Grace periods are not harmonized, and the scope and details vary from country to country. It is therefore important to check the local rules that apply in each country prior to filing to determine whether the specific grace period provisions apply to your circumstances, and if so what requirements need to be met.
For example, the way in which the grace period is calculated differs between countries, with some calculating backwards from the national filing date and others using the priority date, which can be up to a year earlier. This has important implications for filing strategy and getting this wrong can mean that the grace period may not apply.
Some countries also automatically apply the grace period without any declaration required on filing, whereas others require a written declaration and supporting evidence of the inventor’s own disclosure to be filed at the Patent Office in order to take advantage of the grace period. It is therefore important to know what is required on filing or the inventor’s disclosure may still count.
In some countries the grace period may also protect to some extent against disclosures made by a third party, but only if the information was obtained in some way from the inventors themselves. However, not all countries offer this level of protection as part of their grace period provisions, and third-party disclosures may still count even if the information ultimately originated from the inventors.
It is therefore important not to delay filing a patent application even where a grace period might apply because there is still the possibility that someone else might disclose the invention in the meantime, and this might still count against the application.
I heard it was OK to disclose my invention at an exhibition?
That’s true, but only to a very limited extent. The majority of European countries do allow a six-month grace period for disclosures made at an international exhibition by the inventors, but this only applies to exhibitions falling within the terms of the Convention on International Exhibitions 1928, and there are very few of these. Disclosures at most exhibitions or trade fairs will therefore still count and a patent application should be filed before exhibiting the invention. Even if the exhibition is a qualifying one, the grace period may not cover any follow-up disclosures by third parties who gained their knowledge from the exhibition, so it is still better to file a patent application before exhibiting.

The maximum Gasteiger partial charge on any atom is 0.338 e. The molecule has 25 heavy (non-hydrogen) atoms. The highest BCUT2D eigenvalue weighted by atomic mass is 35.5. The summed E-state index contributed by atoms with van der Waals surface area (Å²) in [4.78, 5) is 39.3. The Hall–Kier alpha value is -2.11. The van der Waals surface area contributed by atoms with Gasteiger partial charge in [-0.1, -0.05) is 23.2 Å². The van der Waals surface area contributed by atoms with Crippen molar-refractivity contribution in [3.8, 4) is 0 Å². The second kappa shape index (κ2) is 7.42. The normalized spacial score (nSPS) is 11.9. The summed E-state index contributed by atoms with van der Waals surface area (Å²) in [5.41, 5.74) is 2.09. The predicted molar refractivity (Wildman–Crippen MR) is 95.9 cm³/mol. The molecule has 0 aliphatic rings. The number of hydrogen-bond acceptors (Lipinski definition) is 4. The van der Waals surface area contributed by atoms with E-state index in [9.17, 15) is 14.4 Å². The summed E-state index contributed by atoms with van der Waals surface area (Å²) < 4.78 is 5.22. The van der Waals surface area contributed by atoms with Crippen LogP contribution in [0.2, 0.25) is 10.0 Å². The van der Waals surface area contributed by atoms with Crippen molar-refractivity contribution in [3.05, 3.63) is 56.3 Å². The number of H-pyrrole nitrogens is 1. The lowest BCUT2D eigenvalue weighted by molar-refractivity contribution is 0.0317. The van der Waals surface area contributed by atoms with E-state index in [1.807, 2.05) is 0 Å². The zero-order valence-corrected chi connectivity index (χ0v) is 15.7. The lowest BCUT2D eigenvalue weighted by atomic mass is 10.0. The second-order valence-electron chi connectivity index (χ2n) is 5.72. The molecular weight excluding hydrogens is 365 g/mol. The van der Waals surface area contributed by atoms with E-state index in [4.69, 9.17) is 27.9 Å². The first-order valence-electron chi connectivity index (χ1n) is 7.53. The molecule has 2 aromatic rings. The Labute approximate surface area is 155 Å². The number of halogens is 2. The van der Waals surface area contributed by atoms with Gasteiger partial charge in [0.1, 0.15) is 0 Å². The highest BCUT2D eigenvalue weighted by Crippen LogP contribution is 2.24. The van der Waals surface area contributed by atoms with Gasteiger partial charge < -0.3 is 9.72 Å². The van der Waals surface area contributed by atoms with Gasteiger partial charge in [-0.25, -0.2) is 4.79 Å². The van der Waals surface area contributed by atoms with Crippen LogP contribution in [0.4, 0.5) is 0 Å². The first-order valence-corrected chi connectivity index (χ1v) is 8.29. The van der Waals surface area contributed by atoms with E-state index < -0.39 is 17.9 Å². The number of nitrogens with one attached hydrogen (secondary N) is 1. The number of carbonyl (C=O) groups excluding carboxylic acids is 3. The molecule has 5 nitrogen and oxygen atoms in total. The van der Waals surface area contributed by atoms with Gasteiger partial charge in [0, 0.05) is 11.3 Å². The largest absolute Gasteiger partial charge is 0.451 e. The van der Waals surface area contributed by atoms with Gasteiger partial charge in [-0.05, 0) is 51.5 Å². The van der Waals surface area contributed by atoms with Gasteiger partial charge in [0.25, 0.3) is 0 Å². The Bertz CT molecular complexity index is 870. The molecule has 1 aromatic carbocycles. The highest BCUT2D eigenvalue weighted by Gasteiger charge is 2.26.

Are there any other options?
Even if patent protection isn’t possible, other types of IP rights could still be available.
Most European countries, including the UK and the EU IPO, offer a 12-month grace period for filing registered design applications. Therefore, if the shape and appearance of your product are important, it may still be possible to protect those even if it’s too late for patent protection.
Some countries also offer what are known as ‘utility models’, which are essentially pared-back patents, and these sometimes benefit from grace periods even in countries where no grace periods apply to patent applications. Germany is one notable example of a country that offers a six-month grace period for utility models, but no equivalent grace period for patents. Generally, utility models have a shorter term than patents and are only available for some types of invention (e.g. products but not methods), but they can still offer some useful protection in some circumstances if patent protection is no longer possible.
So what should I do?
If you have already disclosed your invention but you still want to file a patent application the first thing to do is to speak with a qualified patent attorney, who should be able to talk you through the options available. It may be that some form of protection is still possible, at least in some commercially important countries, but once the secret is out it is important to act fast to maximise your chances of obtaining some useful protection for your invention.
If you wish to discuss this in more detail, please contact the author or your usual Barker Brettell patent attorney.